Discussion

Surgical alternatives to hysterectomy for menorrhagia have been evolving since the end of the 1960s. The second-generation techniques of endometrial ablation are increasing in popularity due to their short learning curve [11]; however, as it is a non-visual technique, serious injuries can occur [2]; these have ranged from cervical tears to laparotomy for visceral injury.

A study examining the complication rates of microwave endometrial ablation showed that it has a perforation rate of 0.26% and a laparotomy rate of 0.07%. Studies examining Thermachoice ablation show a perforation rate of 0.17% and laparotomy rate of 0.02%. Despite this complication rate, no case reports of uterine perforation with a balloon ablative technique has been reported, and this is probably due to under-reporting.

To overcome this potential problem we perform a hysteroscopy prior to insertion of the Thermachoice balloon to ensure that the device is inserted into the uterine cavity; however, this did not help in this case. Inadvertent uterine perforation may have occurred either at the time of the initial hysteroscopy and been missed, or occurred while inserting the Thermachoice balloon catheter.

Uterine perforation has also been reported to occur at a rate of 1.7% in operative hysteroscopies [3], 0.05% of first-trimester and 0.32% second-trimester termination of pregnancies [4].

If the Thermachoice had not had a pressure indicator to indicate a problem, then the ablation would have proceeded which may have resulted in trauma to abdominal viscera. We do not know when the perforation occurred, i.e. at instrumentation, during the hysteroscopy or when the Thermachoice balloon was inflated. What is reassuring is that the safety devices in place alerted us to the problem and therefore we avoided any further complications.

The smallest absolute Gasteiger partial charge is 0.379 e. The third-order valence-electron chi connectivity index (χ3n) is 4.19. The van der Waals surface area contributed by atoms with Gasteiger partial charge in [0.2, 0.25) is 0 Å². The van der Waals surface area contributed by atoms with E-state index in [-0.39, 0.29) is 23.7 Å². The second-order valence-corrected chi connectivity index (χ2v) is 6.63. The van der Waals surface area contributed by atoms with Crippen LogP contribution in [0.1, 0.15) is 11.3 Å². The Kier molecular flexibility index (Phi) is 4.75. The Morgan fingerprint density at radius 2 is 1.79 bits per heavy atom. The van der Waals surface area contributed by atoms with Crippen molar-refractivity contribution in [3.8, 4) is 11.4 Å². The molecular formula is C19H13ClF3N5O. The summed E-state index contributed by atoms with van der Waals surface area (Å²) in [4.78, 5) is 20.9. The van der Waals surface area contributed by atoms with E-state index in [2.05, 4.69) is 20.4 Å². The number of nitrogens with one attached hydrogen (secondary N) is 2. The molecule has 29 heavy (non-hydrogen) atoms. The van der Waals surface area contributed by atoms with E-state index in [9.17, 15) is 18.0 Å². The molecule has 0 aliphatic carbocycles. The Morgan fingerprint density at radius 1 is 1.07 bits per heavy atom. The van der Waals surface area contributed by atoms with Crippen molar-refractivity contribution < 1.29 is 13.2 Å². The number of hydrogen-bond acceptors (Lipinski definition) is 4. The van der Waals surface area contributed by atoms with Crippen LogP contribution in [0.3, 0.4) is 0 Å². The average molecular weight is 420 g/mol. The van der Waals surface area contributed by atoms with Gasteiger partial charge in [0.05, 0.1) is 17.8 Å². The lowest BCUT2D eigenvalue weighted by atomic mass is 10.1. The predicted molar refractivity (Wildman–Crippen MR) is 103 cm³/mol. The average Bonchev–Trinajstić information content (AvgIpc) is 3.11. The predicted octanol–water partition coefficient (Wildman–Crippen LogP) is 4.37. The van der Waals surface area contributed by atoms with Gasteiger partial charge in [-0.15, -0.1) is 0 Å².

This case emphasises the importance of safety devices on these second-generation techniques to try and reduce complications.

Authors’ Affiliations

(1)
The Chilterns Department of Womens Health, Southmead Hospital
(2)
Department of Obstetrics and Gynaecology, Southmead Hospital

References

  1. Bongers MY, Mol BWJ, Dijkhuizen FP et al. (2000) Is balloon ablation as effective as endometrial electroresection in the treatment of Menorrhagia? J Laparoendosc Surg Tech 10:85–91Google Scholar
  2. Downes E, O’Donovan P (2000) Microwave endometrial ablation in the management of menorrhagia: current status. Curr Opin Obstet Gynecol 12:293–296Google Scholar
  3. Pasini A, Bellani C (2001) Intraoperative complications of 697 consecutive operative hysteroscopies. Minerva Ginecol 53:13–20Google Scholar
  4. Pridmore BR, Chambers DG (1999) Uterine perforation during surgical abortion: a review of diagnosis, management and prevention. Aust N Z J Obstet Gynecol 39:349–353Google Scholar

Copyright

© Springer-Verlag Berlin / Heidelberg 2004